Why Is Rapamycin Not a Rapalog?Gerontology. 2023; 69(6):657-659.G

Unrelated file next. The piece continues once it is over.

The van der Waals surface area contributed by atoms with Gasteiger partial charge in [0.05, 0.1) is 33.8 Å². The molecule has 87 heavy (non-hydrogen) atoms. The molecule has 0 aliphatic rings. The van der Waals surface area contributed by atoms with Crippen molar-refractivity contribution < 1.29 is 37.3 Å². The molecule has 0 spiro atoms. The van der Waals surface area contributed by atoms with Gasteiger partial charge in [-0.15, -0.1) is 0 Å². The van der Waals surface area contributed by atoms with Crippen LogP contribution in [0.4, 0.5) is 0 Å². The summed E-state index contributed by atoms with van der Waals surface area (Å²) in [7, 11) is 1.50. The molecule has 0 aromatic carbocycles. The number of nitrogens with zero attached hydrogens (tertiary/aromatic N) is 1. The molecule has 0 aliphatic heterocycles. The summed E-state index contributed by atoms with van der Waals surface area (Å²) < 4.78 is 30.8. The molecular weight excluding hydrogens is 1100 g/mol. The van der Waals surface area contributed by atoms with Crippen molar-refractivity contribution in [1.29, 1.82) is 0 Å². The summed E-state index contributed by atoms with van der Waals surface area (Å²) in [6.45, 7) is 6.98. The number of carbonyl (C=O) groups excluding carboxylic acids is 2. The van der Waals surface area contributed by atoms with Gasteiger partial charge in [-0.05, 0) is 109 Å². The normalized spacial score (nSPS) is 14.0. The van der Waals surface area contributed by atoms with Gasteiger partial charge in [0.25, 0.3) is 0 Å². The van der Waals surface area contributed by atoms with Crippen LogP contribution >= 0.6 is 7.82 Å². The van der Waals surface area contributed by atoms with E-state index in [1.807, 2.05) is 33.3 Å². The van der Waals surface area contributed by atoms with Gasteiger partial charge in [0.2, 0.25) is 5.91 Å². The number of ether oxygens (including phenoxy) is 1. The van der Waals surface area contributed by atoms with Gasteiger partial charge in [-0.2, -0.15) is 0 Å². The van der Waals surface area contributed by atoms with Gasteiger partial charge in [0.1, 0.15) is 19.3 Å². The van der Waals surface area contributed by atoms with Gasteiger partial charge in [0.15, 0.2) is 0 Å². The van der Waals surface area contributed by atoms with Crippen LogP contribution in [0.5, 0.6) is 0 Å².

Rapamycin (sirolimus) is an immunosuppressive drug approved by the Food and Drug Administration (FDA). It is also a leading candidate for targeting aging. Rapamycin and its analogs (everolimus, temsirolimus, ridaforolimus) inhibit the mammalian target of rapamycin (mTOR) kinase by binding to FK506-binding proteins (FKBP) and have a similar chemical structure that only differs in the functional group present at carbon-40. Analogs of rapamycin were developed to improve its pharmacological properties, such as low oral bioavailability and a long half-life. The analogs of rapamycin are referred to as "rapalogs." Rapamycin is the parent compound and should therewith not be called a "rapalog."